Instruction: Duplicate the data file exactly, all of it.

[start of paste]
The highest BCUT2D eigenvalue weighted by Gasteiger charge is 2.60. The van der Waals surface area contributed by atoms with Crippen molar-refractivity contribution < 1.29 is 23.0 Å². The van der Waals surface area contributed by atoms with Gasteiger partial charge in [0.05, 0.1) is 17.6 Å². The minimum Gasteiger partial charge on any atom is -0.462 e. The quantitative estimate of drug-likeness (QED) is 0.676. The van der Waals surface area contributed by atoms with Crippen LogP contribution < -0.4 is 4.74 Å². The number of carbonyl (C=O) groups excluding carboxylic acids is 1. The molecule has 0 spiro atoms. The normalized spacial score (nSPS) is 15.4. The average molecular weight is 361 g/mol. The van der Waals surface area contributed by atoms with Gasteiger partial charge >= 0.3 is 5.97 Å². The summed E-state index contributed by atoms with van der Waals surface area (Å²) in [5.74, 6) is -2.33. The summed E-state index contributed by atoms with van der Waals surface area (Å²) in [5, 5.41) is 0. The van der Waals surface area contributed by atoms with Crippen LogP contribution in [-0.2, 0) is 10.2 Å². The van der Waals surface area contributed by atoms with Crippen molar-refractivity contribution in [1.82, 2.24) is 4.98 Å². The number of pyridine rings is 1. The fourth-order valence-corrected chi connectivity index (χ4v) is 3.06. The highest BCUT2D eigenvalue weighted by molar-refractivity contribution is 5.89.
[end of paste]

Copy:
The highest BCUT2D eigenvalue weighted by Gasteiger charge is 2.60. The van der Waals surface area contributed by atoms with Crippen molar-refractivity contribution < 1.29 is 23.0 Å². The van der Waals surface area contributed by atoms with Gasteiger partial charge in [0.05, 0.1) is 17.6 Å². The minimum Gasteiger partial charge on any atom is -0.462 e. The quantitative estimate of drug-likeness (QED) is 0.676. The van der Waals surface area contributed by atoms with Crippen LogP contribution < -0.4 is 4.74 Å². The number of carbonyl (C=O) groups excluding carboxylic acids is 1. The molecule has 0 spiro atoms. The normalized spacial score (nSPS) is 15.4. The average molecular weight is 361 g/mol. The van der Waals surface area contributed by atoms with Gasteiger partial charge >= 0.3 is 5.97 Å². The summed E-state index contributed by atoms with van der Waals surface area (Å²) in [5.74, 6) is -2.33. The summed E-state index contributed by atoms with van der Waals surface area (Å²) in [5, 5.41) is 0. The van der Waals surface area contributed by atoms with Crippen LogP contribution in [-0.2, 0) is 10.2 Å². The van der Waals surface area contributed by atoms with Crippen molar-refractivity contribution in [1.82, 2.24) is 4.98 Å². The number of pyridine rings is 1. The fourth-order valence-corrected chi connectivity index (χ4v) is 3.06. The highest BCUT2D eigenvalue weighted by molar-refractivity contribution is 5.89.